I‘ve been missing in action this summer, unplugged, offline, away from my computer and iPhone, fully enjoying my life. Actually, that’s not entirely true. The truth is, that I started another blog, a private one, password protected… for moms of Girl Scout Brownie girls. That’s right, it’s a site for Abigail’s Girl Scout troop. See, at the end of last year’s school year, I re-enrolled to be a troop leader in the Girl Scouts of America. Back in Austin, Texas, I had volunteered as a leader to older girls, and having witnessed the joy it brought me, and the fun the girls and I had, now my own daughter asked when it would be her turn. Since starting the troop, I created the blog to document all our meetings and crafts, lessons, and journeys (from camping trips to bowling parties to learning about bullying, as many of the girls said it was a problem they were facing).
Side Note: Interesting thing about earning a patch on “Standing Up Against Bullying”… it’s always an ongoing conversation. The work and lesson is never “done.” You teach the girls, and they teach one another, but they are still learning, and they make mistakes, and they don’t always put themselves in one another’s shoes. They get it wrong. And you gently remind them of the lessons they’ve already “learned.” “Oh, yeah.” All you can do is be consistent with your messaging, and have the girls teach other girls, and practice. They earn the patch. Then two weeks later, they display a quality of a bad friend, and you maybe point to that badge and say, “I was so proud when you earned this. Remind me again, what are the qualities of a good friend?”
Personally, I’m not a big fan of selling things to people. I despise asking people to do things, in particular, to buy things. So, it was ironic that Abigail wanted to join, not because she wanted to go camping or have weekly meetings with friends, not because she wanted to go on fun trips, learn new skills, or head backstage at a Broadway show to learn the workings of set design, timing, and lights (how amazing that the Girl Scouts does this), no. She wanted to wear a uniform, and sell Thin Mints.
I get a little nervous cold-calling anyone for anything, including a restaurant… to PLACE A TAKE-OUT ORDER. Intellectually, it’s absurd, of course. But asking people for things, even when you’re willing to pay for them, is hard for many of us, especially women. Not all women, clearly. Plenty of women thrive in sales, and live to share or push their opinions, but on the whole, sadly most women are raised to believe that it’s impolite to be assertive, mistakenly confusing it with “aggressiveness.”
This is why I prefer my friends to be control-freaks. Let them make calls and ask for things, like reservations. I despise asking for things, even when they’re free. What’s wrong with you? Sure, once I do it, it’s no big deal. But it’s that initial having to talk and be ready with what I’m going to say, that “being prepared” pressure, I guess? When I lived alone, I called no problem, but when there’s someone else to do it for me… perceived helplessness? I’d rather not be involved, just show up. If it’s not what I wanted, it’s still what I wanted because I didn’t have to be involved.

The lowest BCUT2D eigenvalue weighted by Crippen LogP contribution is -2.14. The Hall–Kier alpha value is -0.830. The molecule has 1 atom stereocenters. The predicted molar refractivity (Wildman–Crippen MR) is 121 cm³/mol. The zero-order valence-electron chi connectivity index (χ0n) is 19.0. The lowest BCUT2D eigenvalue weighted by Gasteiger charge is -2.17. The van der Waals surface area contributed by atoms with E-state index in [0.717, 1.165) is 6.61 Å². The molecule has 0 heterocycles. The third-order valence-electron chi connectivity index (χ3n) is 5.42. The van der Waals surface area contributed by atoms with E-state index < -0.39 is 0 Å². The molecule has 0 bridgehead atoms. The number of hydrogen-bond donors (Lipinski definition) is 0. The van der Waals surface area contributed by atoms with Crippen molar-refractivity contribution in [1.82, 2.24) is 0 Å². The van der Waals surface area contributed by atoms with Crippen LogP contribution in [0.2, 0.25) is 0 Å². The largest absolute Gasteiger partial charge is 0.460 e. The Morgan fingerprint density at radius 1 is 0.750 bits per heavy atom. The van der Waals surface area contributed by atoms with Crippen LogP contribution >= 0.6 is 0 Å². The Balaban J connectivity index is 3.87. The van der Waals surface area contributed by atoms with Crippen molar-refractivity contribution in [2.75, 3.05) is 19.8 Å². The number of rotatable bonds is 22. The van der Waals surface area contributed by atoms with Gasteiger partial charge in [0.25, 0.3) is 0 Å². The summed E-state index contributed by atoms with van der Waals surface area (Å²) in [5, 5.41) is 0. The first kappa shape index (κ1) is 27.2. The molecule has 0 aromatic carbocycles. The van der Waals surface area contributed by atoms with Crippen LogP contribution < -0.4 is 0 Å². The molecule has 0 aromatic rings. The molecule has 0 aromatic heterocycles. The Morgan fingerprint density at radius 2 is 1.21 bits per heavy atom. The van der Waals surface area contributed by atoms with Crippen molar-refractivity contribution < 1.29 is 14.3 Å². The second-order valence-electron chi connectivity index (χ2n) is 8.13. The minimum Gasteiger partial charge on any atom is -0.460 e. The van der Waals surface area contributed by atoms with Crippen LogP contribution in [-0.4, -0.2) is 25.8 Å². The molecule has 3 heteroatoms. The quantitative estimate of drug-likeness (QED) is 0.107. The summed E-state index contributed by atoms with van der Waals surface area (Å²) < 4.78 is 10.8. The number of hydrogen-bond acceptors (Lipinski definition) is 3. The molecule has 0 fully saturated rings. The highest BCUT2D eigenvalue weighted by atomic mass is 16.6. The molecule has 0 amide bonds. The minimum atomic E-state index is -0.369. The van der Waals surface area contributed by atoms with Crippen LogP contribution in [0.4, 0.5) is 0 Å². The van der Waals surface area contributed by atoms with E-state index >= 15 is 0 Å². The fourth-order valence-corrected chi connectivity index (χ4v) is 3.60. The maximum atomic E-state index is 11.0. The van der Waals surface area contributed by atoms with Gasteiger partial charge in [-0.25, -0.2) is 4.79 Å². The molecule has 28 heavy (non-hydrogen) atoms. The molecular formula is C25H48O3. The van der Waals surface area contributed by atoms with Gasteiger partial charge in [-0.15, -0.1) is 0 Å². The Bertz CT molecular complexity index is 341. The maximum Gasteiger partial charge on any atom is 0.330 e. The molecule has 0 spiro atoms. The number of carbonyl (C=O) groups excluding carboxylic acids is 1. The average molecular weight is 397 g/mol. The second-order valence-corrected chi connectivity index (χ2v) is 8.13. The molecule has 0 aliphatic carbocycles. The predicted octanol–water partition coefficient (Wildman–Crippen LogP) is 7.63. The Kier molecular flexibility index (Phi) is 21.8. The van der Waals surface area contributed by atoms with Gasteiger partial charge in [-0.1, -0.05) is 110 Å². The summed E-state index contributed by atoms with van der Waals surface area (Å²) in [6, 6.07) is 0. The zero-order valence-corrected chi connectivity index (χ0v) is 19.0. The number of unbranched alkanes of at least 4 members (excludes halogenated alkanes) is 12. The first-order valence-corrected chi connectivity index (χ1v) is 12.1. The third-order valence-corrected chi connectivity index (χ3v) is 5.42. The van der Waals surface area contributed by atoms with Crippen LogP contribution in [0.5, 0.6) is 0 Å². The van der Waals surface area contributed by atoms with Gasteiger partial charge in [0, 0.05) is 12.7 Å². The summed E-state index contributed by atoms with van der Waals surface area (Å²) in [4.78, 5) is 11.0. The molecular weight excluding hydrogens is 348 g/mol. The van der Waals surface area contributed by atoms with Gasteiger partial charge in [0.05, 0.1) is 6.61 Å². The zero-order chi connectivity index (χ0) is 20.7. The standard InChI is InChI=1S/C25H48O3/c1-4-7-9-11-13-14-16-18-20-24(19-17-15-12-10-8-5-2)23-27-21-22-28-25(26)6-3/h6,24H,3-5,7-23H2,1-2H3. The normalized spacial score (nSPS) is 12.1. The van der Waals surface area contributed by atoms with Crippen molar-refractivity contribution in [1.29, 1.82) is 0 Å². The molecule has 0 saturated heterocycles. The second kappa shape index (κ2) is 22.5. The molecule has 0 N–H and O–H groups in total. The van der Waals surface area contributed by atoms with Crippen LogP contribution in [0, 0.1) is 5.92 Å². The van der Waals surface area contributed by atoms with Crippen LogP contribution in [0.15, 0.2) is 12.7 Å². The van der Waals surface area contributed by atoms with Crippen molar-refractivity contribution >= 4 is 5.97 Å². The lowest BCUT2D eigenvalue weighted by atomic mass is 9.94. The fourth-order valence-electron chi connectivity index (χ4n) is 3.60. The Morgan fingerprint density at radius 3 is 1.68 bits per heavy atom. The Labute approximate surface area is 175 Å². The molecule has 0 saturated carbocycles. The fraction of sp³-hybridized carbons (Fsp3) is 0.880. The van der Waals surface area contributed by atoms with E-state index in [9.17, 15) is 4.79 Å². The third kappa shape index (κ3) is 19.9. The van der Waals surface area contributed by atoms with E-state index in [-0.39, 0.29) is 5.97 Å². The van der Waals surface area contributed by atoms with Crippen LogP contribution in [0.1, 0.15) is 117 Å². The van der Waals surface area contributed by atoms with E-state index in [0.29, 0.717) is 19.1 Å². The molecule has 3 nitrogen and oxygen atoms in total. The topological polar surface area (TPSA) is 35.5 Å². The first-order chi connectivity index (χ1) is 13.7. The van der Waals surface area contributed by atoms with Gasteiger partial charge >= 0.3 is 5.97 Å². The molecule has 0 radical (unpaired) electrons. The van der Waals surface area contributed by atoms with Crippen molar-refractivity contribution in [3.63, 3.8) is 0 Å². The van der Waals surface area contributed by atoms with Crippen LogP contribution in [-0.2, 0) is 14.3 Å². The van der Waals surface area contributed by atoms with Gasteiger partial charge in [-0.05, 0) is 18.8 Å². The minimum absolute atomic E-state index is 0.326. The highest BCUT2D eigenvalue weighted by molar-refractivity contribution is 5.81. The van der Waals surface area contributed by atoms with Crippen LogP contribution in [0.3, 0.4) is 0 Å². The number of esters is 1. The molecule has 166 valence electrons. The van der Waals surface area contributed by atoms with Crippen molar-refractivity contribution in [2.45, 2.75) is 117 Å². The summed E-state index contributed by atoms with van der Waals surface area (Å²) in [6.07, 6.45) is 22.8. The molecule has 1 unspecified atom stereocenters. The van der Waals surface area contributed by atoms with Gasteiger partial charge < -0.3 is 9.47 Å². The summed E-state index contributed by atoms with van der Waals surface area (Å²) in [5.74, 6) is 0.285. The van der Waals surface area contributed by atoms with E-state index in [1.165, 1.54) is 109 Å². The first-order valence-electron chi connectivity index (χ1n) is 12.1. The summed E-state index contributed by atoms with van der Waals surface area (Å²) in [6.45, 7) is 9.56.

Mind you, all this struggle is INTERNAL. I believe that “selling” is a muscle. With practice, it strengthens. Self-esteem broadens as you face fears and meet goals. Imagine a 7-year-old girl getting practice online (we had the girls learn about cyber-bullying and web-safety), imagine doing it face-to-face, and then being equipped with a response when she’s rejected? How do you beat those skills?
It’s a wonderful lesson in courage, in preparedness, and moxie, and I feel proud. I really do. This Autumn will be baby steps for the girls, practice for Cookie Sales, come winter.
I spend countless hours planning our meetings, opening pledges and promises, a craft for the girls, a lesson and discussion session, a hands-on activity, room for a girl-led experience where the girls lead and make decisions, time for clean-up, a closing song, time for the girls to reflect on what they liked most and least about the meeting, then sharing about what they’re most thankful, and a closing friendship circle. We’ve held meetings all summer, and now we’re back in school and back at it, as they brainstorm their big take-action project (figuring out how to change the world around them, not with a one-off event, but to make a lasting, measurable change that lives on and continues long after their project is executed). My co-leader and I will run the meeting, take notes, let the girls lead, and see where they end up, reminding them that the project needs to be measurable and that it must service the community. That’s right, 7 year olds. All this, plus teaching them the National Anthem and how to properly fold the American Flag, how to march, and how to hold a proper flag ceremony. That’s just ONE MEETING… that leads up to another meeting… you get the overall.
Before this happens, I’ll be busy renting a flag, researching marching commands, printing up song lyrics (with facts), viewing official flag ceremonies and figuring out how to explain “the color guard” to 7 year olds. Who stands where again?
Cookie sales are a long way off (January), but Little Miss has already begun to ramp up. With Fall comes Magazines and Munchies. Can we just stop for a second? This child lived in the NICU for 2 months, and now she’s selling magazine subscriptions! That’s nuts (technically, it’s nuts and chocolate and People Magazine and…)! Abigail and I invite you to poke around, and please consider supporting our Girl Scout Troop. Either way, we thank you very much. And now, back to planning more meetings and attending more training sessions and writing more…